Has anyone sold their automobile and started walking to work in their bare feet in order to be more paleo?
I didn't stop driving completely, I just traded in for a hybrid...
When I'm home on the weekends I prefer to run errands on my bike, but during the week, I have a 20 mile commute along a highway that would be suicide for any pedestrian or bicyclist who illegally chose to traverse it.
Since I don't have a driver's license, I don't have to trade anything in. It limits me in other ways, like I pretty much have to live in a city. But I guess the good thing about walking is that even if you don't have an exercise program, you stay in pretty good shape. I have a pedometer that says I walk anywhere from 4000-10000 steps on an average day. I also have to carry heavy groceries and sprint to catch trains/buses.
I dont actually have a drivers license at all, i use my bicycle, which i have for many different kinds, a good carbon fiber road bike, couple of single speeds and one standard 7 speed that nobody doesnt want to steal.
i bought my first car this fall; i'm 49. i walked/biked/bussed for decades because i was poor. my little putt-putt gets me to all kinds of farmer's markets and an farm that butchers their own cattle.
Yeah, when I moved to the small town where the university is, that was also the perfect opportunity to abandon my car. But instead of walking, the prehistoric part of me decided to buy a single-speed-bike and that's all I need. No jam, no expensive fuel and no front window between me and mother nature ;)
I don't own a car. I told my parents that I didn't want one when I went to college, or when I graduated college. I walk or use transit. After I finish grad school, I don't see myslef using a car often.
I live close to my classes, and walk to them every time. I wear Vibrams when it is colder, though I often barefoot. The smiles of people at me barefooting in November were great. I hope up to keep up with stuff like that. It makes me feel closer to the earth, even in a massive urban environment.
I'm back in the car now living out in a burb with a kiddo. But when I lived in the city I sold my car, not to be paleo per se, but because I thought it was making me lazy, and finding a parking spot was more of a pain in the butt than it was worth.
I bought a bicycle, and turned my mostly downhill 2 mile commute into an adrenalin pumping thrill ride (honestly, it is amazing I didn't get squished by a bus or hit by a car). Getting home in the evening was hard work getting back up the hill, steep enough to have to stand up on the pedals even in the granny gear, but ending the work day with an exhausted giddy endorphin high was worth it.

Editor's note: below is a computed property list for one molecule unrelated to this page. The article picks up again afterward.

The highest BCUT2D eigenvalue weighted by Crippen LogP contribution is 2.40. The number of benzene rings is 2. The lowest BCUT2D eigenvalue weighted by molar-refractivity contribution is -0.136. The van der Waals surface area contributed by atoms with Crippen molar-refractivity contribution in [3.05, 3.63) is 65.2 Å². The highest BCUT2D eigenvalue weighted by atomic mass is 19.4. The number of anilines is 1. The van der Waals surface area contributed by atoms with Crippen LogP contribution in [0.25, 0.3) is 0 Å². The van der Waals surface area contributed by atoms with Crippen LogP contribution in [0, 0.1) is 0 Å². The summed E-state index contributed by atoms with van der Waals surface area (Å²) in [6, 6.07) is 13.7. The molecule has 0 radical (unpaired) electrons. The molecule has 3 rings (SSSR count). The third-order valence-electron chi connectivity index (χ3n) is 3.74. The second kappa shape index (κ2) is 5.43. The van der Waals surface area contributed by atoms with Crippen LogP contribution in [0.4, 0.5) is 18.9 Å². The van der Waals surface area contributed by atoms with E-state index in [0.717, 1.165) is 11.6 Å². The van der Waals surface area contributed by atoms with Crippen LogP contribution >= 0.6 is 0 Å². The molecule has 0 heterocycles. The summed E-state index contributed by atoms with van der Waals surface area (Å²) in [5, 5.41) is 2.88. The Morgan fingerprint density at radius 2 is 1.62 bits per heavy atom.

If you live close enough to get what you need without a car, I can think of no better way to travel than on foot or bicycle, it just fits the human scale of experience much better than a car, and doesn't leave me with that feeling of the world passing me by like I get when I spend too much time driving.
4 years ago I gave my 7 passenger luxury SUV statusmobile to my mum. She lived in the wintery burbs and needed reliable wheels. Ok maybe not so the benevolent son, as she did take over the lease...
The past 4 years have been wonderful. I walk, train, bus and I get along just fine. The store where I do most shopping is about a 10 minute walk. My friends who drive the same distance cannot fathom that I do this regularly. Meanwhile, by the time they circle the lot to find the best space in front, shop, then load their take into their car I am nearly halfway home.
Of course I do use a car share when I need a car, but life has been better for it. As a mammal I know that we should be walking X distance per day, and since I do my hunting and gathering from a computer monitor it is essential that walk. Often. Did I mention my canine companion? She keeps me walking an additional 3 hours per day. Rain or sleet or snow or shine.
We have not sold our car, but we are a family that is intentionally living with only one car. We make lots of lifestyle choices to make this work - I stay at home, we live close enough that my husband can take transit or even walk to his office, and we have to plan our week more carefully. We also intentionally live close enough to the library that I can walk there with the stroller on nice days.
I traded in my car for a small pickup last year. I walk for most everything, but work is too far and the weather's too awful to ride a bike. I also putter around with a farm an hour's drive away from here.
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